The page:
In the big picture, the narrative from Monday's preseason opener at Reliant Stadium was a promising one for Gary Kubiak's Texans.
First and foremost, there were no major injuries.
Secondly, the retooled unit of renowned defensive coordinator Wade Phillips put the Jets under siege, with relentless pressure from the likes of rookies J.J. Watt and Bryan Braman and veteran linebackers Xavier Adibi and Jesse Nading.
On the whole, the Texans sacked the Jets seven times -- just one shy of the eight sacks compiled in the entire 2010 preseason.
Yes, the Texans finally seem to have a pass rush, even with prized cornerback Johnathan Joseph on the sidelines with a groin injury.
In the first half, when mostly starters and rotation players played, Houston limited the Jets to just three points and 119 yards. The Texan defense also forced a fumble that led directly to a touchdown, paving the way to a 13-3 lead.
On the surface, it seems the Texans -- especially near the top of their depth chart -- finally have the caliber of defense to complement a dynamic offense and make a postseason run.
However, one issue reared its ugly head again, and poses the potential to disrupt a promising 2011 campaign.
Yet again, much depends on the health of slender Matt Schaub.
Three weeks ago, the Texans ditched Dan Orlovsky after two disappointing seasons as backup QB, handing the reins of the No. 2 spot to Matt Leinart.
Though Leinart was on the Texans' roster in 2010, he was inactive for every game. He signed on the eve of the regular season, missing training camp and preseason. That put him behind Orlovsky.
Even so, the tall left-hander from USC looked the part of a starting QB, and many in the local media praised Leinart's play during 2010 practices and 2011 training camp. Some said that numerous teams would regret not having him as a starter.
But Monday represented Leinart's first game snaps as a Texan, and many old habits returned.
Ditching Orlovsky was a justified decision. Orlovsky quarterbacked the only 0-16 team in NFL history, and his weekend debut in Indianapolis (4-for-10, two interceptions) was par for the course.
It's unlikely that Leinart will be worse. He could be a slight upgrade.
But Monday's performance cast significant doubt on whether he could lead the team in the event of an extended Schaub absence.
The numbers weren't horrible. Leinart completed eight of 14 passes for 78 yards, with one touchdown and one interception.
The problem came in the details, especially compared with past history.
Scouts deemed Leinart to have three major flaws in five years with Arizona: He held the ball too long, didn't go through his reads and didn't throw downfield -- even with star wideouts like Larry Fitzgerald and Anquan Boldin.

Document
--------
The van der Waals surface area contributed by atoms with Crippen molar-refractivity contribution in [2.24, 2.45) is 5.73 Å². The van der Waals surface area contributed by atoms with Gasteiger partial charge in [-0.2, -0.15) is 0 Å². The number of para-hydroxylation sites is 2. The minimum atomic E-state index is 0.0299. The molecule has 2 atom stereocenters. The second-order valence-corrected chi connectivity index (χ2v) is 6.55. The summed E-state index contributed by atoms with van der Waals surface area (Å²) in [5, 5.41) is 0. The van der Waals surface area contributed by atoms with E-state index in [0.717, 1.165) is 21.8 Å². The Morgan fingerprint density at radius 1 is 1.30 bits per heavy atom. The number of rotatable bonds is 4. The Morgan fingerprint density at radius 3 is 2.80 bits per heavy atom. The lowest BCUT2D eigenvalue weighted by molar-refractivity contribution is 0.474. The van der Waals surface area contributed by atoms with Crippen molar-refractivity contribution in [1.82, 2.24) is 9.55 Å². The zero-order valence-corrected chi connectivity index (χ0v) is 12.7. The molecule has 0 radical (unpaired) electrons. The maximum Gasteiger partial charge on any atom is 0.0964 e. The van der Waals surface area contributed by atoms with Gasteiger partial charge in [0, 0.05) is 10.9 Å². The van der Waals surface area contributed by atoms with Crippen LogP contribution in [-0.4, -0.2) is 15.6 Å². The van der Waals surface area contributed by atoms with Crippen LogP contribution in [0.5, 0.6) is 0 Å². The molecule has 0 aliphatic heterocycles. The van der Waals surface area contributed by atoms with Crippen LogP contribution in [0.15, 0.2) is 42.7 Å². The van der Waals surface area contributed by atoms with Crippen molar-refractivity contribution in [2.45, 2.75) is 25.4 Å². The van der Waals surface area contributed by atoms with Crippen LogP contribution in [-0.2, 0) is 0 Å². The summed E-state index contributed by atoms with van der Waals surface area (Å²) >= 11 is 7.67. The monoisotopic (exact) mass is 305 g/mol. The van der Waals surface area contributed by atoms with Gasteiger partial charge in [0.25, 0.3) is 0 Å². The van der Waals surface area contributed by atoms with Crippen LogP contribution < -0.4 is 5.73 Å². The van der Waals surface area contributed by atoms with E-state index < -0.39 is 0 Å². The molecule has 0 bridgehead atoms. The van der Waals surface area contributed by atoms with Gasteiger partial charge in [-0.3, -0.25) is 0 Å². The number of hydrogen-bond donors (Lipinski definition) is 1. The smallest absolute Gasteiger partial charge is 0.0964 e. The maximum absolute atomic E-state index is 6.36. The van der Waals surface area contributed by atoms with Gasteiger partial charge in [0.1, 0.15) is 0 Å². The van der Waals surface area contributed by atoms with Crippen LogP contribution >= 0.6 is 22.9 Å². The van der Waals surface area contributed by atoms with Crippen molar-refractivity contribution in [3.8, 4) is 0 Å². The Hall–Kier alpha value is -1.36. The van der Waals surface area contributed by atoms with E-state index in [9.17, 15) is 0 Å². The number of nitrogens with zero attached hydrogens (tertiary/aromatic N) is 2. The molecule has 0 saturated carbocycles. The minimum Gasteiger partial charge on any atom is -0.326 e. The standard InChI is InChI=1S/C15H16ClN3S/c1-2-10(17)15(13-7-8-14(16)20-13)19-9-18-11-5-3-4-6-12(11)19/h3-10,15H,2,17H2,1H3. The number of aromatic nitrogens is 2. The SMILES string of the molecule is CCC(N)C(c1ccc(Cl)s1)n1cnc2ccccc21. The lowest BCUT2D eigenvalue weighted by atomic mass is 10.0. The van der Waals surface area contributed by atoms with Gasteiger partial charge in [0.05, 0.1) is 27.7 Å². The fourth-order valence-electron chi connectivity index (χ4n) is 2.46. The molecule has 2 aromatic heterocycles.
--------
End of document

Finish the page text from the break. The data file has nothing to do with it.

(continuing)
Of his eight completions and 78 passing yards on Monday, six (for 65 yards) went to running backs in the flat. Not a single completion came more than ten yards downfield. Moreover, several balls were tipped at the line of scrimmage. One was deflected and then intercepted, setting up the Jets for a touchdown that tied the game.
"The interception was a tough break on the tipped ball, but you just bounce back and keep going," Leinart said.
In reality, the pick was more a product of a poor read than bad luck.
ESPN analyst Jon Gruden implored Leinart to go through his progressions, noting that his tendency to "lock onto" one receiver allowed linemen to read his eyes.
On Twitter, local NFL scout Jayson Braddock was even more harsh.
"As Leinart stares down another WR, there's another batted pass," Braddock wrote. "HE DOESN'T GO THROUGH READS!!! Listen to me, Texans."
Braddock noted that of Leinart's eight completions, all but one came on his first read.
Usually, two quarters of a preseason game would be too small of a sample to draw conclusions. But when problems mirror past transgressions, it's concerning.
Third-string QB T.J. Yates was impressive. A rookie from North Carolina, Yates was 6-for-12 for 97 yards, frequently targeting Lestar Jean downfield while driving for the winning score.
Had Derrick Townsel not pulled up on a deep post, Yates could have also had a 70-yard touchdown pass.
That said, expecting a rookie NFL quarterback to contribute is foolish. Should anything happen to Schaub, it's up to Leinart to keep the team afloat.
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The good news is that Schaub, once considered fragile, started all 32 games in 2009 and 2010. His superb play put the Texans on the verge of the postseason two years ago, even with the aforementioned defensive woes.
Given the improving defense, the Texans could be on the verge of a special season. But for that to happen, the offense must hold at its usual high level, and Schaub must stay on the field.
With Leinart one play away from major action, Texan fans will likely continue to hold their collective breaths on every hit Schaub absorbs.
At least in that sense, it's more of the same.